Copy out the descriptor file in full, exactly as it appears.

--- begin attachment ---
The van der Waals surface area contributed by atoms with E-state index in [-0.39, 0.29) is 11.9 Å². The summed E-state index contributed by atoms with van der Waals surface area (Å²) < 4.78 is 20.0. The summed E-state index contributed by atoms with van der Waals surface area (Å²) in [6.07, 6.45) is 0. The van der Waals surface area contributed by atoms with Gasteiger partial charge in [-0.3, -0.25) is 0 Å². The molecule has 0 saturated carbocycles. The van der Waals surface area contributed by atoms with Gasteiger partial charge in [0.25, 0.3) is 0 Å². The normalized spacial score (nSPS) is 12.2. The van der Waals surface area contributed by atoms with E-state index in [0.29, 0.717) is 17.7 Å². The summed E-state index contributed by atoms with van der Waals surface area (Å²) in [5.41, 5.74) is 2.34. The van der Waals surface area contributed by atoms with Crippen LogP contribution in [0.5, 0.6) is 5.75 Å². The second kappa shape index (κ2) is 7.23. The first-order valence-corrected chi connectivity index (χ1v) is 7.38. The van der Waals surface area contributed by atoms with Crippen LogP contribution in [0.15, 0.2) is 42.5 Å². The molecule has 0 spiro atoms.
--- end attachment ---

The van der Waals surface area contributed by atoms with E-state index in [-0.39, 0.29) is 11.9 Å². The summed E-state index contributed by atoms with van der Waals surface area (Å²) < 4.78 is 20.0. The summed E-state index contributed by atoms with van der Waals surface area (Å²) in [6.07, 6.45) is 0. The van der Waals surface area contributed by atoms with Gasteiger partial charge in [-0.3, -0.25) is 0 Å². The molecule has 0 saturated carbocycles. The van der Waals surface area contributed by atoms with Gasteiger partial charge in [0.25, 0.3) is 0 Å². The normalized spacial score (nSPS) is 12.2. The van der Waals surface area contributed by atoms with E-state index in [0.29, 0.717) is 17.7 Å². The summed E-state index contributed by atoms with van der Waals surface area (Å²) in [5.41, 5.74) is 2.34. The van der Waals surface area contributed by atoms with Crippen LogP contribution in [0.5, 0.6) is 5.75 Å². The second kappa shape index (κ2) is 7.23. The first-order valence-corrected chi connectivity index (χ1v) is 7.38. The van der Waals surface area contributed by atoms with Crippen LogP contribution in [0.15, 0.2) is 42.5 Å². The molecule has 0 spiro atoms.